This can be done by scheduling regular one-on-one meetings, collecting feedback through employee surveys, and addressing any issues impacting team performance or morale. 

Regularly checking in helps build trust, improve communication, and foster collaboration within the team.

A real-life example of this is Adobe; the company uses special check-in dashboards and pulse surveys as a way to gather feedback. 

Based on one of their pulse surveys, the company implemented regular days off every third Friday during the pandemic to give the employees a chance to rest and recharge. 

Additionally, they provided access to mental health resources, such as counseling and meditation apps, as well as financial assistance for wellness and work-from-home expenses.

4. Offer Professional Development Opportunities

Giving your team a chance to grow and succeed in their career paths is super important. 

One great way to do this is by providing professional development opportunities. 

The CIPD’s Professionalizing Learning and Development report revealed that while 98% of L&D practitioners desire to establish a learning culture, only 36% feel they have succeeded.

To remain competitive and adapt to a rapidly changing workforce, workplaces must invest in their employees’ ongoing learning and development. 

A supportive and encouraging learning environment is essential for equipping employees and the organization as a whole with the skills necessary to respond flexibly and efficiently to challenges.

For example, in-house training and workshops can involve hosting seminars or bringing in external trainers to teach new skills and knowledge. 

This can include subscribing to industry publications, providing access to online learning platforms or courses, or setting aside a budget for employees to attend conferences or other professional development opportunities.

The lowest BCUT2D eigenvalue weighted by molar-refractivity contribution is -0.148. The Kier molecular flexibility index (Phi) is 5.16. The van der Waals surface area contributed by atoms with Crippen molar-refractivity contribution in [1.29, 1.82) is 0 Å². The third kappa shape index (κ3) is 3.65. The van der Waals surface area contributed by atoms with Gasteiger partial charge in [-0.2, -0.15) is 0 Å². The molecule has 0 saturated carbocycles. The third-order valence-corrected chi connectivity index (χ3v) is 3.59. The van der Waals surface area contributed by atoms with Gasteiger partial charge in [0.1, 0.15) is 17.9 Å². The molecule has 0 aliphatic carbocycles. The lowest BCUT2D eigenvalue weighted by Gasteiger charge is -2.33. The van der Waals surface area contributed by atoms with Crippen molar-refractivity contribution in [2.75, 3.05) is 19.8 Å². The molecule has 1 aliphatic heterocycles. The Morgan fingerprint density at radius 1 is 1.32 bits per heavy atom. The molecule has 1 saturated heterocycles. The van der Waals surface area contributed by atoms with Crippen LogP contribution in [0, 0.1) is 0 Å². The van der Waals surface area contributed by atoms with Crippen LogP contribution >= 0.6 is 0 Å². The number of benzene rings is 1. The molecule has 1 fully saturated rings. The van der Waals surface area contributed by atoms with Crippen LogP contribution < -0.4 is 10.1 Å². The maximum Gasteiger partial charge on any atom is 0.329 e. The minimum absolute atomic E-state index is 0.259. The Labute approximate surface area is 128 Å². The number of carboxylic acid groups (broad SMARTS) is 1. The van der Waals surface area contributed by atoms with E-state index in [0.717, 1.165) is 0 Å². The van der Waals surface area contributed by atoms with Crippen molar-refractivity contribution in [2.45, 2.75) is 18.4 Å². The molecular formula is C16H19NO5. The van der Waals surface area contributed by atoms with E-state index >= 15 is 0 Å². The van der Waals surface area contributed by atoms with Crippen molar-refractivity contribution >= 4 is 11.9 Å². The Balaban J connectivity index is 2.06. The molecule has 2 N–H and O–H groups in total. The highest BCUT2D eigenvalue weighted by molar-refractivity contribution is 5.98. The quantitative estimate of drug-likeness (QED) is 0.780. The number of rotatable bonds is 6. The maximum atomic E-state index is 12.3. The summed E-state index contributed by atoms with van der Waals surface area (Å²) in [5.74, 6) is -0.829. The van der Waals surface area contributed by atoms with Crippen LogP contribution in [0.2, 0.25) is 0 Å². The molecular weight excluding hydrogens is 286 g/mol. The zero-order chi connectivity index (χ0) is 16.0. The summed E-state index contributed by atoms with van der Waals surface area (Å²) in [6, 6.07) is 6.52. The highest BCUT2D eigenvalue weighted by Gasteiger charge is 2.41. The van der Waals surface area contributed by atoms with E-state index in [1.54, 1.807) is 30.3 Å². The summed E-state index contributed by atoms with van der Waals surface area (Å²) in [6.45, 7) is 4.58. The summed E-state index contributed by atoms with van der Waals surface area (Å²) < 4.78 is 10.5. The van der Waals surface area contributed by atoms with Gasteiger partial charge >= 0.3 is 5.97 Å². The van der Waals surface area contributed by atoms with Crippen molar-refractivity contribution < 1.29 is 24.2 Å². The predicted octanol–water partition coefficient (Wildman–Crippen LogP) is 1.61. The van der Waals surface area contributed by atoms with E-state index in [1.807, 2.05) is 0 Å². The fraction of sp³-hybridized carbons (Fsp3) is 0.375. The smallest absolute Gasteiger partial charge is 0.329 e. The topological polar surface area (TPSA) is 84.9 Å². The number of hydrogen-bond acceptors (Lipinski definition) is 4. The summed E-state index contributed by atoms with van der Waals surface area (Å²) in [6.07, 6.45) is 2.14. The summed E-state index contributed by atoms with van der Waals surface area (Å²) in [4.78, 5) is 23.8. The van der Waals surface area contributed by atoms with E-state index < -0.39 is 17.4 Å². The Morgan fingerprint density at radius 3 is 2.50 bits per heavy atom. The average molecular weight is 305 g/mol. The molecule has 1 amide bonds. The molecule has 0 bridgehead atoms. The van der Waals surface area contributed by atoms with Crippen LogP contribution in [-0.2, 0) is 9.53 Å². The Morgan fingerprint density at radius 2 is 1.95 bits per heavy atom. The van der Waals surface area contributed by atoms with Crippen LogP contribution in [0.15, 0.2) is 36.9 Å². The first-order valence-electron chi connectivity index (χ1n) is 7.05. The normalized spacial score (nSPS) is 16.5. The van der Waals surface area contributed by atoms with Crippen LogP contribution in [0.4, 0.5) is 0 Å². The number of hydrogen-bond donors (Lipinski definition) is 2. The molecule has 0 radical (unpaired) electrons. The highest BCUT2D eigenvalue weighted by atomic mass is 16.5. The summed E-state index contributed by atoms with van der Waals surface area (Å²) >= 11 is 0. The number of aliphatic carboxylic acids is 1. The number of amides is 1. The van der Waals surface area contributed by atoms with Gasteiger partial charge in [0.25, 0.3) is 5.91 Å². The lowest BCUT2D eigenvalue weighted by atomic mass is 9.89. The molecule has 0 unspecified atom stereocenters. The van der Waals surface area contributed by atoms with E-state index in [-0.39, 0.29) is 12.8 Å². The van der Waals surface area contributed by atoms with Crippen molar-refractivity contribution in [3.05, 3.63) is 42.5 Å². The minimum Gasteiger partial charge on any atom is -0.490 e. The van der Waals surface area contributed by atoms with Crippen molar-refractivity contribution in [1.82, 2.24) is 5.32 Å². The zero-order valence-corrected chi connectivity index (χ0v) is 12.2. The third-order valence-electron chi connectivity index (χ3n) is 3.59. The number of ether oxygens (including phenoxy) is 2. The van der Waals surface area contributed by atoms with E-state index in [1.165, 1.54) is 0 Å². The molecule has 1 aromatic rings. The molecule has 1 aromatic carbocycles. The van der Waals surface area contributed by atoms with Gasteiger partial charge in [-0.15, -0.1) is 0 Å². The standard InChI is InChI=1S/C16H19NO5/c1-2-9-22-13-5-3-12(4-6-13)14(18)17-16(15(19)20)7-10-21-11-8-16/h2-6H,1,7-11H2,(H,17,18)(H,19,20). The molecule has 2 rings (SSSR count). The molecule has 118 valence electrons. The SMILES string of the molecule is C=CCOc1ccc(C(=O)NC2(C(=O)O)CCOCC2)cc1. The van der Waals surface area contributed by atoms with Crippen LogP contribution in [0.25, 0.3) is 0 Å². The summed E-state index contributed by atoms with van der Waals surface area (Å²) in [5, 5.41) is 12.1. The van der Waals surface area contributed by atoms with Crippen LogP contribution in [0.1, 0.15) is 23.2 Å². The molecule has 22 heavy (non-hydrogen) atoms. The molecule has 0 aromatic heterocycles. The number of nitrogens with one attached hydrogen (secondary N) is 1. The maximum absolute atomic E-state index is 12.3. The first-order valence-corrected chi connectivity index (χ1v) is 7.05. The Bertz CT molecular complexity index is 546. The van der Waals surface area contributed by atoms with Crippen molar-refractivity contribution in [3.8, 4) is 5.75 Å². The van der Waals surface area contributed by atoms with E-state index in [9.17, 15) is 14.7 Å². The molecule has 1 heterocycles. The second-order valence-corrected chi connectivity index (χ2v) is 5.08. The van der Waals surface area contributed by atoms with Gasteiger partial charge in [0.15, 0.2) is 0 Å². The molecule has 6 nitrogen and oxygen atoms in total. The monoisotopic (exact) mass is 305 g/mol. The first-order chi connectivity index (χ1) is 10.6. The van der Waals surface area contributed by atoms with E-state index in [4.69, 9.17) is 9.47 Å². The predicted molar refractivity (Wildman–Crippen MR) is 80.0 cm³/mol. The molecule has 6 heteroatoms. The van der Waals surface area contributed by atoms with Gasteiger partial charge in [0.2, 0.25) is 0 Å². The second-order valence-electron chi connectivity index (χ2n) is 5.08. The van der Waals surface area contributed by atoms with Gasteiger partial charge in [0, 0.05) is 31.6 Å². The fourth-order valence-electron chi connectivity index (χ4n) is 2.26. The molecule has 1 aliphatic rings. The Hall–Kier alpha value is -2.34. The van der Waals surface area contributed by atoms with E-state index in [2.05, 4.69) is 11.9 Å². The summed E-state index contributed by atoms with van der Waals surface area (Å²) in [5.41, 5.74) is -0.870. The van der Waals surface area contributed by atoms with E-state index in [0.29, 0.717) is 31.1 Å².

Encouraging self-directed learning is also essential.

This means encouraging your employees to take charge of their professional development by seeking learning opportunities independently.

This helps support employees who want to earn certifications or take courses outside work hours.

5. Allow Space for Creativity and Experimentation

Allowing space for creativity and experimentation in the workplace can contribute to engagement initiatives in several ways.

Providing employees with the freedom to think creatively and experiment leads to greater job satisfaction and a stronger sense of purpose, as they feel more invested in the company’s success.

Second, creativity and experimentation can lead to innovation and problem-solving. 

Per an insight by Great Place to Work, companies that build an “Innovation By All” culture generate 5.5 times the revenue growth of peers with a less inclusive approach to innovation. 

By encouraging all employees to develop new ideas and approaches, businesses can foster a workplace culture of continuous improvement and drive the company forward, resulting in more high-quality ideas, greater speed in implementation, and increased agility. 

This helps to keep the company competitive and relevant in today’s fast-paced business environment.

6. Prioritize Employee Health and Wellness

According to a recent report, 63% of organizational leaders agree that mental health is among their Human Resources department’s top-five priorities. 

Also, 75% of HR professionals reported that employee wellness had become more of a priority.

If a company doesn’t prioritize employee wellness, it might be at a competitive disadvantage.

According to Statista83% of employers in the United States reported that their company’s wellness program had a positive impact on workers’ health. 

In addition, a positive work environment created by happy, healthy employees leads to reduced staff turnover, decreased absenteeism, and increased business performance.

That’s why companies should create a supportive environment where employees can set boundaries and communicate their well-being needs.

7. Reward Performance and Successes

Rewarding performance in the workplace has been shown to have a significant impact on employee engagement and motivation. 

Deloitte found that organizations implementing recognition and reward programs saw 14% higher productivity and performance than those without recognition